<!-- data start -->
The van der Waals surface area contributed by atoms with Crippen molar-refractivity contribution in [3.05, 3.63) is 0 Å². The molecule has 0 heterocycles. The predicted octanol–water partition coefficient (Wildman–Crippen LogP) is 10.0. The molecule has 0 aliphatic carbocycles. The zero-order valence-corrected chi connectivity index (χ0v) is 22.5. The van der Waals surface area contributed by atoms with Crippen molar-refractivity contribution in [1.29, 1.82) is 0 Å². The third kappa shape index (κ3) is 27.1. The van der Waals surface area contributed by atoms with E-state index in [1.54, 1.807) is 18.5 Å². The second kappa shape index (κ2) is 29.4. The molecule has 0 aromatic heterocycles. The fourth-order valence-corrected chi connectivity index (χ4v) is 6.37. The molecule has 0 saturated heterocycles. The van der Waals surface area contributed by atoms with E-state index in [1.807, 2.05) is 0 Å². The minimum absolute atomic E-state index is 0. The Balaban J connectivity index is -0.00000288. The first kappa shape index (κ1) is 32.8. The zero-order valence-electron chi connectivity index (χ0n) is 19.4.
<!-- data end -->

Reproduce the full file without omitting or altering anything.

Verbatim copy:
The van der Waals surface area contributed by atoms with Crippen molar-refractivity contribution in [3.05, 3.63) is 0 Å². The molecule has 0 heterocycles. The predicted octanol–water partition coefficient (Wildman–Crippen LogP) is 10.0. The molecule has 0 aliphatic carbocycles. The zero-order valence-corrected chi connectivity index (χ0v) is 22.5. The van der Waals surface area contributed by atoms with Crippen molar-refractivity contribution in [1.29, 1.82) is 0 Å². The third kappa shape index (κ3) is 27.1. The van der Waals surface area contributed by atoms with E-state index in [1.54, 1.807) is 18.5 Å². The second kappa shape index (κ2) is 29.4. The molecule has 0 aromatic heterocycles. The fourth-order valence-corrected chi connectivity index (χ4v) is 6.37. The molecule has 0 saturated heterocycles. The van der Waals surface area contributed by atoms with E-state index in [1.807, 2.05) is 0 Å². The minimum absolute atomic E-state index is 0. The Balaban J connectivity index is -0.00000288. The first kappa shape index (κ1) is 32.8. The zero-order valence-electron chi connectivity index (χ0n) is 19.4.